Ghost Town in the Sky has no hope of pulling itself out of bankruptcy, according to a federal bankruptcy administrator.

The court will decide this week whether to let the amusement park continue to languish in bankruptcy, where it has been stuck for two years now, or simply dismiss the case.

When a company is in Chapter 11 bankruptcy, it buys time from debt collectors while it attempts to get back on its feet. A company is not allowed to remain under bankruptcy protection indefinitely, however.

It must reorganize and present a viable plan for how it plans to pay off debt and continue operating. Or, it is forced into a liquidation, known as Chapter 7, where the assets of the company are sold off by the court and the money used to pay off the debts.

In this case, however, the bankruptcy administrator has recommended simply dismissing the case.

“The debtor has been totally inactive since June 2010 and there appears to be no chance of reorganization,” Linda W. Simpson United States Bankruptcy Administrator, wrote in court filings.

Two bankruptcy court hearings — one on reorganization and one on liquidation — have been on the docket for a year now. Each month, they have been continued.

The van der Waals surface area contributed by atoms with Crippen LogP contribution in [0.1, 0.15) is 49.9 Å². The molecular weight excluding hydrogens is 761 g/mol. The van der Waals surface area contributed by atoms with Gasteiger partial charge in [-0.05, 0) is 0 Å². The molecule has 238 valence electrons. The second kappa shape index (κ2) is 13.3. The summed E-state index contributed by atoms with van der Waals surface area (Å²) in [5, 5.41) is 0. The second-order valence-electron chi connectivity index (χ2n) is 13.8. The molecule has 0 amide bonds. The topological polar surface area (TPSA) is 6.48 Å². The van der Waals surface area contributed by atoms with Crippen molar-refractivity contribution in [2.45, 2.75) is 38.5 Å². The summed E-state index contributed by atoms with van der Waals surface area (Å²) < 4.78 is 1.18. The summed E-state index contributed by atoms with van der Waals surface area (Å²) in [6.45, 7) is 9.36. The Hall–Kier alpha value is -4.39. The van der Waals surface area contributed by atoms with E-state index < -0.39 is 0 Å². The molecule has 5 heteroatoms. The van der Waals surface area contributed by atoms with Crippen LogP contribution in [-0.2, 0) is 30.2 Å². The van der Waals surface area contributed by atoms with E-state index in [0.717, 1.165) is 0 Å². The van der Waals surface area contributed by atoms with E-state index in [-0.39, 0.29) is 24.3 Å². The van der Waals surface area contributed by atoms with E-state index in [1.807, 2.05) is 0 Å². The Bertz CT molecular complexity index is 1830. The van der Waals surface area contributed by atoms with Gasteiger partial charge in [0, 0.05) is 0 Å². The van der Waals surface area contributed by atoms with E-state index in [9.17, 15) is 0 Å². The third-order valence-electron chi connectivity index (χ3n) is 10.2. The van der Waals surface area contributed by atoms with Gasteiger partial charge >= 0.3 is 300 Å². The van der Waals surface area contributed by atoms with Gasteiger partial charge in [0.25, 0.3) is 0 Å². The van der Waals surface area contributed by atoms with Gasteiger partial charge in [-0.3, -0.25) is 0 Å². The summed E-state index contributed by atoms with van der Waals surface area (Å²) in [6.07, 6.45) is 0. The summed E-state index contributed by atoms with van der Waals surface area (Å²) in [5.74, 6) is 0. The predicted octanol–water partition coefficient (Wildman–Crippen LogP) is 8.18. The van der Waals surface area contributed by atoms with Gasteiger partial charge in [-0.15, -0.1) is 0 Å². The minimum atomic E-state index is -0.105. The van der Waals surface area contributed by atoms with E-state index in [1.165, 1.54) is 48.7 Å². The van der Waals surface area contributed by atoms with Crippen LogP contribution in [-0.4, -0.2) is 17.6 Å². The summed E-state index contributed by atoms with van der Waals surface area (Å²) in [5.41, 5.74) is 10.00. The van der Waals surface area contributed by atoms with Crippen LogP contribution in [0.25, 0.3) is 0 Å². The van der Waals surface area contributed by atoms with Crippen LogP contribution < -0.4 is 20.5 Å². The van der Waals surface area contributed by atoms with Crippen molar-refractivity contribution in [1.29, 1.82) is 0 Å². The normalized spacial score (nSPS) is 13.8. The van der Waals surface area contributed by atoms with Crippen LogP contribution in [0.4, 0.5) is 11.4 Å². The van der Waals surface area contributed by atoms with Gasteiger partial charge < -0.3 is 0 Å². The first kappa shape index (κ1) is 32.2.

Ghost Town has failed to file monthly reports as required by the bankruptcy court for the past year, nor has it paid quarterly bankruptcy court fees for the past 12 months. Meanwhile, Ghost Town’s bankruptcy attorney withdrew from the case in February after months of not being paid.

Once a tourism magnet in Maggie Valley, Ghost Town has been in bankruptcy limbo for two years now with debt topping $13 million. The park is also on the brink of foreclosure.

BB&T is owed $10.5 million dating back to the purchase of the park by new owners in 2007 and for subsequent repairs and upgrades.

The bank has initiated foreclosure against Ghost Town, and could auction off the property on the courthouse steps at any point in order to recoup what it is owed.

BB&T has held off on doing so at the urging of Ghost Town principals who want to save the park and have claimed for the past year that a financing deal is just around the corner.

The 288-acre mountain top property won’t fetch enough at auction to pay off all that BB&T is owed, which is likely why BB&T has stopped short of going through with foreclosure.

Meanwhile, the 200 small businesses collectively owed $2.5 million by Ghost Town — including dozens of local businesses left hanging after providing services or products — are out of luck. BB&T is first in line to get paid, and only if there is money left over after its $10.5 million is paid off does anyone else get money.

And that’s precisely why the bankruptcy court is poised to simply dismiss the case rather than go through the hassle of liquidating the company in a formal Chapter 7 proceeding.